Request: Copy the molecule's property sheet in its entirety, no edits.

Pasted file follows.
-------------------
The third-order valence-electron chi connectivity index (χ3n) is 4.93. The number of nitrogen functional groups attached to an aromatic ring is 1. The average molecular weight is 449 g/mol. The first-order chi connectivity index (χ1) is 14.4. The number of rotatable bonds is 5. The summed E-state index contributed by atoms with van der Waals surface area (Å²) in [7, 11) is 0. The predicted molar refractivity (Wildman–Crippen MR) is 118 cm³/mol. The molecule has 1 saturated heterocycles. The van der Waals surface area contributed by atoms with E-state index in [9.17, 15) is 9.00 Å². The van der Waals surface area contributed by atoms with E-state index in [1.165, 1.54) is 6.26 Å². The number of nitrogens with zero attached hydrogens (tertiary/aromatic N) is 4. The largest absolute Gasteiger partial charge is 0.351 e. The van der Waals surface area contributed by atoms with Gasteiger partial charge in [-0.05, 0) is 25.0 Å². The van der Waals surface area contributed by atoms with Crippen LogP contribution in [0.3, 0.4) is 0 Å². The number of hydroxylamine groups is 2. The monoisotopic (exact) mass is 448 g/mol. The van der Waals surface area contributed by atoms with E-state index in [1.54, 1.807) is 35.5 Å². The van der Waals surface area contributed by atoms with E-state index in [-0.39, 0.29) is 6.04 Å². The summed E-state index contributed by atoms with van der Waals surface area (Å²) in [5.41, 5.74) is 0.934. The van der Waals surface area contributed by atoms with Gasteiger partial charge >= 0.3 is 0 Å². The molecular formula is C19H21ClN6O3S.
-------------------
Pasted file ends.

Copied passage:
The third-order valence-electron chi connectivity index (χ3n) is 4.93. The number of nitrogen functional groups attached to an aromatic ring is 1. The average molecular weight is 449 g/mol. The first-order chi connectivity index (χ1) is 14.4. The number of rotatable bonds is 5. The summed E-state index contributed by atoms with van der Waals surface area (Å²) in [7, 11) is 0. The predicted molar refractivity (Wildman–Crippen MR) is 118 cm³/mol. The molecule has 1 saturated heterocycles. The van der Waals surface area contributed by atoms with E-state index in [9.17, 15) is 9.00 Å². The van der Waals surface area contributed by atoms with E-state index in [1.165, 1.54) is 6.26 Å². The number of nitrogens with zero attached hydrogens (tertiary/aromatic N) is 4. The largest absolute Gasteiger partial charge is 0.351 e. The van der Waals surface area contributed by atoms with Gasteiger partial charge in [-0.05, 0) is 25.0 Å². The van der Waals surface area contributed by atoms with Crippen LogP contribution in [0.3, 0.4) is 0 Å². The number of hydroxylamine groups is 2. The monoisotopic (exact) mass is 448 g/mol. The van der Waals surface area contributed by atoms with E-state index in [1.54, 1.807) is 35.5 Å². The van der Waals surface area contributed by atoms with E-state index in [-0.39, 0.29) is 6.04 Å². The summed E-state index contributed by atoms with van der Waals surface area (Å²) in [5.41, 5.74) is 0.934. The van der Waals surface area contributed by atoms with Gasteiger partial charge >= 0.3 is 0 Å². The molecular formula is C19H21ClN6O3S.